At the invitation of Live Music Exchange I have written a newer account of the national band competitions Live and Unsigned and Surface Festival. “The United Kingdom has two large annual contests for what me might call unsigned bands … (read more)
I have already written a lot of words about exploitative national music competitions, mainly Live and Unsigned and Open Mic UK (run by Chris Grayston) and Surface Festival, (run by Jay Mitchell). These events appeal to naive bands with the lure of playing in front of new audiences and industry insiders at prestigious venues. Prizes are promised – sometimes with large money values attributed to them. Instruments, equipment, recording, management, mentoring and tours are the sorts of thing that are sort of promised.
People that I have spoken to or corresponded with (including a past winner) confirm that the impression given by the advertising and the experience of taking part can be very different. The best place to get a feel for the disenchantment and anger felt by these people would be in the long-running and well-established Leeds Music Forum. Over the years there have been several threads.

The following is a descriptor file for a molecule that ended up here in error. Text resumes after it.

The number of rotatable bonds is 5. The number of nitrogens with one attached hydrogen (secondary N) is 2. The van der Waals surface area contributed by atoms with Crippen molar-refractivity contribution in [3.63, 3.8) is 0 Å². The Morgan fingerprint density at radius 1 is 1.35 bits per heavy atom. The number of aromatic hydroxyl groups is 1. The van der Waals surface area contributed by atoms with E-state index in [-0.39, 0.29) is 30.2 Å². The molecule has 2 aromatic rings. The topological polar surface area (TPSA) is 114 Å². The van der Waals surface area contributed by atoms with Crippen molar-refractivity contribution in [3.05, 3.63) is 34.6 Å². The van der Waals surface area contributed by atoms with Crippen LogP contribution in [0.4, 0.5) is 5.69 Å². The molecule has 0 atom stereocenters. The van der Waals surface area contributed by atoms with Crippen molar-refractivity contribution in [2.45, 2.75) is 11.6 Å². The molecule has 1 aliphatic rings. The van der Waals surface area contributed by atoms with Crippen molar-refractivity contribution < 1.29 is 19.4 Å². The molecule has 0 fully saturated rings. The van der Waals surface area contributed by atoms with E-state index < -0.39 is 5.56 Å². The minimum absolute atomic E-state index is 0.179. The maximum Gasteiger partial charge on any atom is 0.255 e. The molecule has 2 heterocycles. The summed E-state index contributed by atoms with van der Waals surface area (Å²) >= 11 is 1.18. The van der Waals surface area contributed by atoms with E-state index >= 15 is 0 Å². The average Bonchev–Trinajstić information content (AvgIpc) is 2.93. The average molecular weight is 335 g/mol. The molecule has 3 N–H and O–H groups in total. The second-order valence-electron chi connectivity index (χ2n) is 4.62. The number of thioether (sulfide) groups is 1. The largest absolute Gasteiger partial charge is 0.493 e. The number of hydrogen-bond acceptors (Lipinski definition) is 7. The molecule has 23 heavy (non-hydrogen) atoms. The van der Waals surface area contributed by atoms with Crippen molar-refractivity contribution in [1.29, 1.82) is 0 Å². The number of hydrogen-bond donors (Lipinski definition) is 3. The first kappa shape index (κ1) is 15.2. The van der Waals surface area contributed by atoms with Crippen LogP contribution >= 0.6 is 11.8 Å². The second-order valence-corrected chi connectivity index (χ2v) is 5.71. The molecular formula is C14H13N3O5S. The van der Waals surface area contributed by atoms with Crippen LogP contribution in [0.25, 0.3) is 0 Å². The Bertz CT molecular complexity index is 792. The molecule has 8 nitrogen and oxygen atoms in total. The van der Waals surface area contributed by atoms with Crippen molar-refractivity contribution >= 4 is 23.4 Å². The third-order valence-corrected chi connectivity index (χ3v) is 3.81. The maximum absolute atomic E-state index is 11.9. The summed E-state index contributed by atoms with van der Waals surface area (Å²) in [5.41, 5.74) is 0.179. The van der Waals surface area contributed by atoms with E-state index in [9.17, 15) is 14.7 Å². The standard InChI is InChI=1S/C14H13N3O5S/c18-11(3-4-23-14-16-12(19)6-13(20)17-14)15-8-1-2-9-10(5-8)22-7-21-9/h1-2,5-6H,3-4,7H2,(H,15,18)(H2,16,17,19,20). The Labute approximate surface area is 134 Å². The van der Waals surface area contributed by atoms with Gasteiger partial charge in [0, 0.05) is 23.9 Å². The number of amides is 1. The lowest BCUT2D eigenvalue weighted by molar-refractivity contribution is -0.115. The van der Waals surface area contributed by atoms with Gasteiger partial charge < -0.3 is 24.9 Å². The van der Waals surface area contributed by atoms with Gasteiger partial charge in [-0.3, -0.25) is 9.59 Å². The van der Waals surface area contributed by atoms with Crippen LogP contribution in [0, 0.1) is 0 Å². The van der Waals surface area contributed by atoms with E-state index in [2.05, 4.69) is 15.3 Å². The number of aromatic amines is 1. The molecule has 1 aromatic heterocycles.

To put the scam in a nutshell, what the operators provide for money, and for their own profit, is twofold:
expensive entry to a sequence of rather poor quality live performances; and
unlimited £1 text voting to influence progress through performances towards a final.
The clever part of the schemes is that sales of the expensive tickets, personal encouragement to make the text votes and promotion of the whole scheme through social media are delegated to the artists themselves.
None of the competitions advertise the successes of their alumni, for the simple reason that there aren’t any. Anyone who cares about young people or the honest communities that support fledgling music should warn people away from these things. Energy is much better spent doing things locally among poeple you can talk to directly. It’s tough, but if you have a scrap of talent, it is possible. Using the BBC Introducing Uploader once you have a sound worth sharing is far more likely to lead to something exciting. http://www.bbc.co.uk/music/introducing/uploader/